A debut novel in which a girl comes of age—and joins the Undead.
Ariella Montero’s enigmatic father gives her a peculiar upbringing that relies heavily on Socratic disputations of the classics and leaves little room for actual experience or other people. Motherless, precocious Ariella is outgrowing this straitjacket, and she’s determined to discover the truth about her father, herself and their past. Thus far, the story reads a lot like the Marisha Pessl’s Special Topics in Calamity Physics (2006), and the heroines have quite a bit in common, too—in outline. Failing to provide Ariella with Blue van Meer’s deadpan wit or autodidactic sparkle, the author tries to compensate by giving her a vampire for a father. This might be adequate, even compelling, if Hubbard weren’t determined to strip vampires of their dark romance. In this universe, they’re not demon lovers or beguiling monsters; they’re “teachers, lawyers, farmers and politicians.” Instead of drinking the blood of his prey, Raphael Montero eats a lot of red meat. (Others of his kind have learned that oysters on the half-shell sustain them just as well as more traditional fare.) While these defanged immortals are the novel’s principal problem, they’re not the only one. Hubbard tries to tells too many stories, telling none of them well and failing to blend them into a satisfying whole.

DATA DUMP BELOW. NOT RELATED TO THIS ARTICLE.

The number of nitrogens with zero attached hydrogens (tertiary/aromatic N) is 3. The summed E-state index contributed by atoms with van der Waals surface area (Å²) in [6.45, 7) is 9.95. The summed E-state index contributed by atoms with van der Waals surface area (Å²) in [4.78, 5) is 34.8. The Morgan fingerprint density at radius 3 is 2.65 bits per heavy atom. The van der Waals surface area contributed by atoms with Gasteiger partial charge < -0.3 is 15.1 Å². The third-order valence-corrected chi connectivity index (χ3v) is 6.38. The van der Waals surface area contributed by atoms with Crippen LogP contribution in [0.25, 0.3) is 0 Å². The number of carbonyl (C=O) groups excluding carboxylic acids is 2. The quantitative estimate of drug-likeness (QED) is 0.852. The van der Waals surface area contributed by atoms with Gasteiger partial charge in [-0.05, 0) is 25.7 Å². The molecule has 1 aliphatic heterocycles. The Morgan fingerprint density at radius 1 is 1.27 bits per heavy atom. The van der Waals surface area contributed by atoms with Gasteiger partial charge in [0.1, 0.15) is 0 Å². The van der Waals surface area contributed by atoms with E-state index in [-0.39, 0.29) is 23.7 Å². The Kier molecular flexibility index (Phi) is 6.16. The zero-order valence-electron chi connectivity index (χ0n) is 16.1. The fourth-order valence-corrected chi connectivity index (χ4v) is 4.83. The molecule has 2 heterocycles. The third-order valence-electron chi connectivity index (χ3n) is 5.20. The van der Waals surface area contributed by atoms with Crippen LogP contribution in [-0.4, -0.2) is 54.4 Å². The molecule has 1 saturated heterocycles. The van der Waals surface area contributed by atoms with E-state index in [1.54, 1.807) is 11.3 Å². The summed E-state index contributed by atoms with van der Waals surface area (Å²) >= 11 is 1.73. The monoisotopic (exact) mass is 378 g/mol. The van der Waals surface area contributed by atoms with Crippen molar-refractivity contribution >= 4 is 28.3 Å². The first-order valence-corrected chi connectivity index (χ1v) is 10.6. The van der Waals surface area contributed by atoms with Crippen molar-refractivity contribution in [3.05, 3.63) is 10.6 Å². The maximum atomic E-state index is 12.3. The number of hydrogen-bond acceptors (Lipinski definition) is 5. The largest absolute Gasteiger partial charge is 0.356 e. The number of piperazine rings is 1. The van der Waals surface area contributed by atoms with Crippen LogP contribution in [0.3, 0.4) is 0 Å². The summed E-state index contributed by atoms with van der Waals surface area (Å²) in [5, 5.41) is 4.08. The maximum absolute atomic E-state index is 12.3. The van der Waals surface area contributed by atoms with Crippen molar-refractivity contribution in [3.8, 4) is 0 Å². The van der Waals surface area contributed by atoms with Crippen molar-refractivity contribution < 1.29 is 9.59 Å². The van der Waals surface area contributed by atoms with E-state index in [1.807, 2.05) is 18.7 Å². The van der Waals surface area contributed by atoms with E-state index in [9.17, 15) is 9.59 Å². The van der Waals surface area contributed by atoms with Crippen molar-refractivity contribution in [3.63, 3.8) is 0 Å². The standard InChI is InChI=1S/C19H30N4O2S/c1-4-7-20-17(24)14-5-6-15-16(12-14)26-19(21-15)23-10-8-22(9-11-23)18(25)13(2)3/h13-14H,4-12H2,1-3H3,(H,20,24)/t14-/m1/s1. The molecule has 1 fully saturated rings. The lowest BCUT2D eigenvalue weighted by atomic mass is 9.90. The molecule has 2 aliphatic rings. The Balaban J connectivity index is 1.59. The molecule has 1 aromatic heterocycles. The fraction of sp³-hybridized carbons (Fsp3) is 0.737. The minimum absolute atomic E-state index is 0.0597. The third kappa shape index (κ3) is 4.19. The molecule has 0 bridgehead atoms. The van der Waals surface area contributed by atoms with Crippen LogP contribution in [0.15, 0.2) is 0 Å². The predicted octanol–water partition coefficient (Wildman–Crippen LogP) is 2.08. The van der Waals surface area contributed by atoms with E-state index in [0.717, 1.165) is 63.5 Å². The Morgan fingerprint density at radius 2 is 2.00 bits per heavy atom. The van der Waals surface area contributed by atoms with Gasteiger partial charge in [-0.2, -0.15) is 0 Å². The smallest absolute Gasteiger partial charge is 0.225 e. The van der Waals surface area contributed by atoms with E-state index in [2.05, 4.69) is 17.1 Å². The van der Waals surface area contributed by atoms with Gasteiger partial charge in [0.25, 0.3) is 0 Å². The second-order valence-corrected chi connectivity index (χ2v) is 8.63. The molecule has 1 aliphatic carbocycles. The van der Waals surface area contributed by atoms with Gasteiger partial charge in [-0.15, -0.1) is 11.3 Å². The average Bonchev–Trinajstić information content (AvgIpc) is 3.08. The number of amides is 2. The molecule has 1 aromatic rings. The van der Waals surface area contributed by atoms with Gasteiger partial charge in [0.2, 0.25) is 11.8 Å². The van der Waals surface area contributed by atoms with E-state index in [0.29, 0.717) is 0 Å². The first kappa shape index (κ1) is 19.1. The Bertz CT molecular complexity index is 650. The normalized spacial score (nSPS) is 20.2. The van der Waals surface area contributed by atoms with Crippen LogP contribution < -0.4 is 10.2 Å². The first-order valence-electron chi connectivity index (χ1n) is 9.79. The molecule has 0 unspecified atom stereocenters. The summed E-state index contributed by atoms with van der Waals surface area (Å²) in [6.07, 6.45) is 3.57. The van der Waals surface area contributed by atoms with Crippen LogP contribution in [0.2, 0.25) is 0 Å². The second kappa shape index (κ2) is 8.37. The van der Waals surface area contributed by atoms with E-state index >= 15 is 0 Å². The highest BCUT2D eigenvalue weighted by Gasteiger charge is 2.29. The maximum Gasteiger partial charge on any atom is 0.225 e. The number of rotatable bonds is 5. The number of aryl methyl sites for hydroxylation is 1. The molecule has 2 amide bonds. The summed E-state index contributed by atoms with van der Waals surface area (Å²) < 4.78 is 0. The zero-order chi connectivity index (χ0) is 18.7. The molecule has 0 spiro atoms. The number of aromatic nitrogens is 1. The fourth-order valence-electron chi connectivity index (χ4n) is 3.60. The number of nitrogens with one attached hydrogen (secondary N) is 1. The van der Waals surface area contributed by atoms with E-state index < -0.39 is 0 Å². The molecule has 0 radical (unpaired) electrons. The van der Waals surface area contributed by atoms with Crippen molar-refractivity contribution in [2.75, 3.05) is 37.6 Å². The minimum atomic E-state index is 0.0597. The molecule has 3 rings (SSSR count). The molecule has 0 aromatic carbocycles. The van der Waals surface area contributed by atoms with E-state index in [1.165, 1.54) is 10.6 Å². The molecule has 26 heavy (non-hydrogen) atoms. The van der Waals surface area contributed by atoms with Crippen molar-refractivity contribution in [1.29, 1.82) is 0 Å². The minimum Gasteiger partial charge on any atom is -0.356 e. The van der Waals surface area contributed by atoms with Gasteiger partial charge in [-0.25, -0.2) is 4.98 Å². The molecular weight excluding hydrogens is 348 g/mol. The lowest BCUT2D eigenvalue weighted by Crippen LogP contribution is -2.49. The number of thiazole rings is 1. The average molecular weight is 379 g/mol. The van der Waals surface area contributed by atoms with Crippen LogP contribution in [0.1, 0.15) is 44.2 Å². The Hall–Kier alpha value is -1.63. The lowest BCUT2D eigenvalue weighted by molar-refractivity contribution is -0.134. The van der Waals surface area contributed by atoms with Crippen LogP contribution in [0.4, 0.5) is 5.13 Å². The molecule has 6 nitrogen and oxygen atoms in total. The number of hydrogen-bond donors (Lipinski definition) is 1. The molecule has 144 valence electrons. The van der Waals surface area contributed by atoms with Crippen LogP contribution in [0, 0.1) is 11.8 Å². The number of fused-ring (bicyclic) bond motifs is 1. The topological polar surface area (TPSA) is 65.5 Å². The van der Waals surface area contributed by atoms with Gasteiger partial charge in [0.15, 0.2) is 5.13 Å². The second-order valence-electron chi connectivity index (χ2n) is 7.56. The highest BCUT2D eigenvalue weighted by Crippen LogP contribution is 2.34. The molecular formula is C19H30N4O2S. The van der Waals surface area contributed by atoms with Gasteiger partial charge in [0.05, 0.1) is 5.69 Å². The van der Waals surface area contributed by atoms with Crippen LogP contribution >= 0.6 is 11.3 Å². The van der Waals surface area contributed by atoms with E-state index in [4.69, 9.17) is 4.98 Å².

“Americans aren’t ready to accept vampires as normal citizens,” Raphael Montero says to his daughter. Readers probably aren’t either.